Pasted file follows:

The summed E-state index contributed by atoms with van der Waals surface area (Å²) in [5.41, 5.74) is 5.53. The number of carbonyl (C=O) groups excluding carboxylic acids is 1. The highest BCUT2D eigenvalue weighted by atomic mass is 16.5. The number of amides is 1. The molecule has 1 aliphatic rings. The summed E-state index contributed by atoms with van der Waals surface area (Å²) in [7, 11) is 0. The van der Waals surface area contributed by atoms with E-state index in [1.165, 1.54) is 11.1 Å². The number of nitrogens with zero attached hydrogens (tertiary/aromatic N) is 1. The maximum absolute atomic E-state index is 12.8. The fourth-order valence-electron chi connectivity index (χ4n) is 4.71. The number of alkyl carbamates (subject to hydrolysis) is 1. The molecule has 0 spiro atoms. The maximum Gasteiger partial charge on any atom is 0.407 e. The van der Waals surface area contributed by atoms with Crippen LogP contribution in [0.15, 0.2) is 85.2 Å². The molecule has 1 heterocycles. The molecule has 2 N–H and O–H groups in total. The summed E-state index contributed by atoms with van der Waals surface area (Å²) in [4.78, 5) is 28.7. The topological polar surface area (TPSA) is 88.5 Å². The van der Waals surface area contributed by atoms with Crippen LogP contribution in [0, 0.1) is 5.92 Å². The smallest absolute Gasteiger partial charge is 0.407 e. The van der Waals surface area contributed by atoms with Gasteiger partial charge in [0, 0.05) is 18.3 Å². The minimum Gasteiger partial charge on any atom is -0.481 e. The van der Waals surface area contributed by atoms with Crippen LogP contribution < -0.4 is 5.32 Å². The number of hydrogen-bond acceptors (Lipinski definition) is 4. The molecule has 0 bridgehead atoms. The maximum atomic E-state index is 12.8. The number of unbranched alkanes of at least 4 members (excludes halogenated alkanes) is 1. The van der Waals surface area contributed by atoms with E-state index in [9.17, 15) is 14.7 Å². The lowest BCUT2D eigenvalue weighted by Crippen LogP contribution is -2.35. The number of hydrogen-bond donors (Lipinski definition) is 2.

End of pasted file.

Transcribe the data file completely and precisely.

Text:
The summed E-state index contributed by atoms with van der Waals surface area (Å²) in [5.41, 5.74) is 5.53. The number of carbonyl (C=O) groups excluding carboxylic acids is 1. The highest BCUT2D eigenvalue weighted by atomic mass is 16.5. The number of amides is 1. The molecule has 1 aliphatic rings. The summed E-state index contributed by atoms with van der Waals surface area (Å²) in [7, 11) is 0. The van der Waals surface area contributed by atoms with E-state index in [1.165, 1.54) is 11.1 Å². The number of nitrogens with zero attached hydrogens (tertiary/aromatic N) is 1. The maximum absolute atomic E-state index is 12.8. The fourth-order valence-electron chi connectivity index (χ4n) is 4.71. The number of alkyl carbamates (subject to hydrolysis) is 1. The molecule has 0 spiro atoms. The maximum Gasteiger partial charge on any atom is 0.407 e. The van der Waals surface area contributed by atoms with Crippen LogP contribution in [0.15, 0.2) is 85.2 Å². The molecule has 1 heterocycles. The molecule has 2 N–H and O–H groups in total. The summed E-state index contributed by atoms with van der Waals surface area (Å²) in [4.78, 5) is 28.7. The topological polar surface area (TPSA) is 88.5 Å². The van der Waals surface area contributed by atoms with Crippen LogP contribution in [0, 0.1) is 5.92 Å². The smallest absolute Gasteiger partial charge is 0.407 e. The van der Waals surface area contributed by atoms with Gasteiger partial charge in [0, 0.05) is 18.3 Å². The minimum Gasteiger partial charge on any atom is -0.481 e. The van der Waals surface area contributed by atoms with Crippen LogP contribution < -0.4 is 5.32 Å². The number of hydrogen-bond acceptors (Lipinski definition) is 4. The molecule has 0 bridgehead atoms. The maximum atomic E-state index is 12.8. The number of unbranched alkanes of at least 4 members (excludes halogenated alkanes) is 1. The van der Waals surface area contributed by atoms with E-state index in [9.17, 15) is 14.7 Å². The lowest BCUT2D eigenvalue weighted by Crippen LogP contribution is -2.35. The number of hydrogen-bond donors (Lipinski definition) is 2.